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Am Fam Physician. 2016;94(10):780

AAFP: Only Physicians Should Participate in Federal Diabetes Driving Program

The American Academy of Family Physicians (AAFP) told a federal agency recently to be careful of moving too far in its proposal to expand the number of clinicians who can assess whether commercial vehicle operators who have diabetes mellitus are fit to drive. Interstate commercial drivers who have diabetes currently must be examined by a board-certified or board-eligible endocrinologist to apply to drive through the Federal Diabetes Exemption Program. A proposed rule from the Federal Motor Carrier Safety Administration, an agency of the U.S. Department of Transportation, that was published in the September 9, 2016, Federal Register would allow the examination to be conducted by a doctor of medicine, doctor of osteopathy, nurse practitioner, or physician assistant who prescribed insulin to the driver and is knowledgeable about the treatment of diabetes. The AAFP argued that neither nurse practitioners nor physician assistants should conduct diabetes exemption examinations without a physician's involvement. “Research shows patients value and rely upon the additional education and training that physicians receive and they want a physician in the decision-making process,” the letter from the AAFP said. For more information, go to

Study Finds U.S. Medical Schools Still Underproducing Family Physicians

Medical schools still lag in producing graduates who choose family medicine as their specialty, according to an AAFP study that tallied the percentage of graduates from MD- and DO-granting medical schools who entered family medicine residency programs in 2015–2016. When combined, the schools graduated 24,243 medical students from July 2014 to June 2015, and of those, they produced 2,463 family medicine residents, or 10.2% of total graduates. Among the 134 MD-granting schools, 10 accounted for 30 or more graduates entering family medicine, 70 produced 80% of new physicians who chose a family medicine residency, and six produced no family medicine residents. When the authors looked at the production of graduates who chose family medicine, DO-granting medical schools had nearly twice the percentage (15.5% of 5,314 graduates) compared with MD-granting schools (8.7% of 18,929 graduates). For more information, go to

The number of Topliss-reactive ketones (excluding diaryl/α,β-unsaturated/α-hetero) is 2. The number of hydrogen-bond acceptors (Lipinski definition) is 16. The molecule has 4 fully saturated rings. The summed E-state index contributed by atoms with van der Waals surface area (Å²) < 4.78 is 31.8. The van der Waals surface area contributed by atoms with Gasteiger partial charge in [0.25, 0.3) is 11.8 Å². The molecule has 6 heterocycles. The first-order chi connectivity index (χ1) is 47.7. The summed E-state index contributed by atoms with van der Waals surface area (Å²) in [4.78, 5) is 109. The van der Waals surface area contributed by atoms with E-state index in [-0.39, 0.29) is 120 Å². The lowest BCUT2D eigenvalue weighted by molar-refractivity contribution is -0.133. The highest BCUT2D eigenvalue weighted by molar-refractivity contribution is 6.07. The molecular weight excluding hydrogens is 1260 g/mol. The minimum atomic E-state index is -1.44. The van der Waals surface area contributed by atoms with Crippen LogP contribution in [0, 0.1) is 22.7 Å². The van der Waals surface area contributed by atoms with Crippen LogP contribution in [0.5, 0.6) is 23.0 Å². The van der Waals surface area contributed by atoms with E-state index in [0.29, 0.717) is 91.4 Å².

Report Calls for Addressing Social Risks in Medicare Payment

Family physicians take a comprehensive approach to health care, but Medicare payments do not adequately account for their attention to social determinants of health. A new report suggests ways this could change. The report by the National Academies of Sciences, Engineering, and Medicine identifies ways that Medicare could incorporate social risk factors into a value-based payment model. The authors make detailed recommendations about data that the Centers for Medicare and Medicaid Services (CMS) could begin collecting to bridge the gap between patients' social conditions and their health outcomes. Most of the data relate to demographics such as ethnicity, education, marital status, and income. Education data, which CMS does not currently collect, might indicate whether patients can access and understand health information, make proper decisions about their health, and be an advocate for healthy behaviors. For more information, go to

Study Bolsters Case for Continued Medicaid Funding of Graduate Medical Education

By tracking the career paths of physicians who completed residency at one Michigan institution, researchers showed how spending on graduate medical education (GME) in a specific state contributes to physicians practicing in that state. Researchers tracked the career path of graduates of 18 GME training programs sponsored by Grand Rapids Medical Education Partners. More than 40% of the 1,168 graduates who were tracked went on to practice primary care, which is consistent with the recommendation issued by the Council on Graduate Medical Education to support future workforce needs. Almost 88% of all physicians in the study who completed both their undergraduate and medical education in Michigan chose to practice in the state at some point. The study's authors pointed out that most GME funding comes from Medicare and Medicaid, and they argued that its value is enhanced if it helps retain physicians in the area where they complete residency. For more information, go to

— AFP and AAFP NEWS staff

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